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Sat-Radio Firms to Wed; Who's Next?

After a year or so of suspense, the Justice Department gave its blessing yesterday to the proposed merger of satellite-radio broadcasters Sirius and XM.

The move did not surprise too many people; many pundits whose opinions I respect applauded it.

So why do I still have a bad feeling about this, over a year after I first noted my objections here and in print?

It's true that the two companies have not had the most vigorous, constructive sort of competition as separate entities. After they had aligned their initially divergent subscription rates, they put most of their efforts into locking up exclusive deals with sources of content--the NFL, Major League Baseball, Howard Stern, Playboy, etc.--and car manufacturers. Many XM and Sirius subscribers probably saw their choice of service made for them by these factors.

A merged company--once it got past the usual post-merger turmoil--would at least eliminate the whose-side-are-you-on indecision forced by these exclusives.

(Note that I am not one of these indecisive souls. As somebody who takes a subway to work and doesn't drive all that much, I am one of the least likely sat-radio customers in America.)

No, what concerns me is the DoJ's rationale--that it was OK for these two rivals to merge, even after promising not to when they first got their licenses, because their real competition was the wider universe of FM, AM, HD Radio and Web radio. (Set aside, for a moment, the threats that Web radio faces from the recording industry's greed and that HD Radio faces from its own lackluster marketing.)

Redefining the market to "prove" that real competition will be left after a merger is one of the oldest tricks in the monopolist's book. Accepting this logic invites any number of other corporate combinations. For example, why not let rival satellite-TV broadcasters DirecTV and Dish Network merge, since the real competition for each consists of cable TV and Web video? That's already been tried once--and who knows, it just might work on the second try.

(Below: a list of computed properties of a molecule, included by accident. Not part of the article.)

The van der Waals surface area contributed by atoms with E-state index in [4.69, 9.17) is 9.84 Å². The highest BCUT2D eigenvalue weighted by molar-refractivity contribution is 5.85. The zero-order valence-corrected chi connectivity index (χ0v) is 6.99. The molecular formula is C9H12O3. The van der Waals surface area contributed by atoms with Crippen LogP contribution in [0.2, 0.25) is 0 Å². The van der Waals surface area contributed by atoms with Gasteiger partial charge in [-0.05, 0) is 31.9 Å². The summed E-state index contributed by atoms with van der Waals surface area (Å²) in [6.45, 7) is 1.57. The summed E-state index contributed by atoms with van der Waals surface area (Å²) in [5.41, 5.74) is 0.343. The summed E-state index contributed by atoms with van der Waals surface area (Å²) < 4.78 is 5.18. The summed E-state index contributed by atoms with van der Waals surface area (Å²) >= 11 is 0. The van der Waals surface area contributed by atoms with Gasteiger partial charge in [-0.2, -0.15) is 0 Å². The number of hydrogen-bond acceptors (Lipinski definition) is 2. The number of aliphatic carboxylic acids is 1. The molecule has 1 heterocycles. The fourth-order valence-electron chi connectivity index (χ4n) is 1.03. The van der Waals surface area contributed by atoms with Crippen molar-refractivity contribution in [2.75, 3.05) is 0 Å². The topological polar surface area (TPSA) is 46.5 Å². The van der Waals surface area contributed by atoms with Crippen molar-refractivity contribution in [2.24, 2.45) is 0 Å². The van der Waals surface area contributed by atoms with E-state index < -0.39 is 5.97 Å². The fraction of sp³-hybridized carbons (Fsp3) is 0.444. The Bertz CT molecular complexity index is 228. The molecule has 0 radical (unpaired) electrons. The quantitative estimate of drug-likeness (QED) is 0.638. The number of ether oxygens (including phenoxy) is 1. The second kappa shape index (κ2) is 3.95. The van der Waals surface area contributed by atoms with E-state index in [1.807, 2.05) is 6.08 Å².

So I worry about what companies will be next to try to cash the blank check the DoJ appears to have written.

How do you feel about this? If you're an XM or Sirius subscriber, are you optimistic or hesitant?

By Rob Pegoraro  |  March 25, 2008; 11:16 AM ET
Categories:  Music  
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I am a Sirius subscriber and am fairly happy with my choice. It would be nice to get MLB as well as NFL, however. I have listened to XM on airplanes and rental cars, and prefer Sirius' DJs and music choices. I will be interested to see how they mix services and pricing schemes. I bought a "lifetime" subscription and would be very upset if they started to cut down on my choices or put a surcharge on new services.

Posted by: WA2CHI | March 25, 2008 12:07 PM | Report abuse

I'm a Sirius subscriber and am very excited about the merger. I'm looking at buying a new GM car this summer, and was disappointed that I could only get XM installed. Why should I have to buy services from two different companies to get a full complement of content? I don't have to subscribe to Cox to get NBC and Comcast to get CBS... As for the DiretTV/Echostar comparison it's not really relevant. There are large parts of the country where if I want TV and movies those two are the only game in town. I don't know of anywhere in the US where XM and Sirius are the only sources for music and talk radio.

Posted by: eric | March 25, 2008 12:13 PM | Report abuse

I think the answer to why the Justice Deparment is leaning this way is because of the question nearly everyone I know is inclined to ask.

Who cares what happens to satellite radio? The entire concept of someone else picking my music and force feeding it to me is a dinosaur. It's like every local station I never liked wrapped into one, and I have to pay for the privilage.

Between the Web and portable mp3s, I get exactly what I want to hear, when I want to hear it, the way I want to hear it. Among most of my friends and colleagues, the entire radio universe could implode tomorrow and it wouldn't make much of a dent in our lives.

Posted by: aarons | March 25, 2008 12:20 PM | Report abuse

I'm still struggling to understand why the process of vetting this merger was so protracted when multi-billion dollar oil company mergers were rubber-stamped with barely an eyebrow lifted. Oil company mergers directly affect consumers through reduced competition. Don't believe me? Pull up to a station. Satellite's merger is small beer in comparison.

Posted by: Srpinpgh | March 25, 2008 12:25 PM | Report abuse

I think this is a great move by the DoJ to approve the merger. Its about time! Now all we need is the FCC to approve.